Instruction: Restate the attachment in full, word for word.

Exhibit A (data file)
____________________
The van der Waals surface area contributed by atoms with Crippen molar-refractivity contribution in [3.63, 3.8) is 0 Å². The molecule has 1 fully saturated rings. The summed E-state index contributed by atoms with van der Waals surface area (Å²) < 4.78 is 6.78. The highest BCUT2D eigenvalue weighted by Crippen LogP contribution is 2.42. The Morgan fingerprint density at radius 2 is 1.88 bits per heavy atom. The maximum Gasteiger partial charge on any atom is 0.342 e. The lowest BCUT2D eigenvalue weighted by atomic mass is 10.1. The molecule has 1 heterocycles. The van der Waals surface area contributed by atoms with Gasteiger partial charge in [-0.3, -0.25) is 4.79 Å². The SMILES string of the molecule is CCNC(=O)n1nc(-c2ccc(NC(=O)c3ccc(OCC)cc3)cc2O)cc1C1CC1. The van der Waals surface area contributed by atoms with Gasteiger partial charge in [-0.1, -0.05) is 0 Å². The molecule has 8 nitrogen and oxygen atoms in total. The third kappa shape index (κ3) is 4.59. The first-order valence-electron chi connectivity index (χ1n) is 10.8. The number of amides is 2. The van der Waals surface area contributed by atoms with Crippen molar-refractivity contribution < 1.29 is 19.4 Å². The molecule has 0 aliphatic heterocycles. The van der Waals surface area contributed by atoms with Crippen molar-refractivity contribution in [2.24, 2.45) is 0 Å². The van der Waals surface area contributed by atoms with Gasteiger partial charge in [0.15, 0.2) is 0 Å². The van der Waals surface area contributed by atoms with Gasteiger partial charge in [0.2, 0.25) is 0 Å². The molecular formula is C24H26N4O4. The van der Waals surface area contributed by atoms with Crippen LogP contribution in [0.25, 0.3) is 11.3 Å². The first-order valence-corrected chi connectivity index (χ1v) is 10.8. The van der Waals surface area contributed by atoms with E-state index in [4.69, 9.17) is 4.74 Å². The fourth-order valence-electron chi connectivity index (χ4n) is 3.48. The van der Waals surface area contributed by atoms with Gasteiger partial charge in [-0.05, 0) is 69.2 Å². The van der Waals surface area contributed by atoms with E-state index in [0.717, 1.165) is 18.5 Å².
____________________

The van der Waals surface area contributed by atoms with Crippen molar-refractivity contribution in [3.63, 3.8) is 0 Å². The molecule has 1 fully saturated rings. The summed E-state index contributed by atoms with van der Waals surface area (Å²) < 4.78 is 6.78. The highest BCUT2D eigenvalue weighted by Crippen LogP contribution is 2.42. The Morgan fingerprint density at radius 2 is 1.88 bits per heavy atom. The maximum Gasteiger partial charge on any atom is 0.342 e. The lowest BCUT2D eigenvalue weighted by atomic mass is 10.1. The molecule has 1 heterocycles. The van der Waals surface area contributed by atoms with Gasteiger partial charge in [-0.3, -0.25) is 4.79 Å². The SMILES string of the molecule is CCNC(=O)n1nc(-c2ccc(NC(=O)c3ccc(OCC)cc3)cc2O)cc1C1CC1. The van der Waals surface area contributed by atoms with Gasteiger partial charge in [-0.1, -0.05) is 0 Å². The molecule has 8 nitrogen and oxygen atoms in total. The third kappa shape index (κ3) is 4.59. The first-order valence-electron chi connectivity index (χ1n) is 10.8. The number of amides is 2. The van der Waals surface area contributed by atoms with Crippen molar-refractivity contribution < 1.29 is 19.4 Å². The molecule has 0 aliphatic heterocycles. The van der Waals surface area contributed by atoms with Crippen molar-refractivity contribution in [2.24, 2.45) is 0 Å². The van der Waals surface area contributed by atoms with Gasteiger partial charge in [0.15, 0.2) is 0 Å². The van der Waals surface area contributed by atoms with Gasteiger partial charge in [0.2, 0.25) is 0 Å². The molecular formula is C24H26N4O4. The van der Waals surface area contributed by atoms with Crippen LogP contribution in [0.25, 0.3) is 11.3 Å². The first-order valence-corrected chi connectivity index (χ1v) is 10.8. The van der Waals surface area contributed by atoms with E-state index in [4.69, 9.17) is 4.74 Å². The fourth-order valence-electron chi connectivity index (χ4n) is 3.48. The van der Waals surface area contributed by atoms with Gasteiger partial charge in [-0.05, 0) is 69.2 Å². The van der Waals surface area contributed by atoms with E-state index in [0.717, 1.165) is 18.5 Å².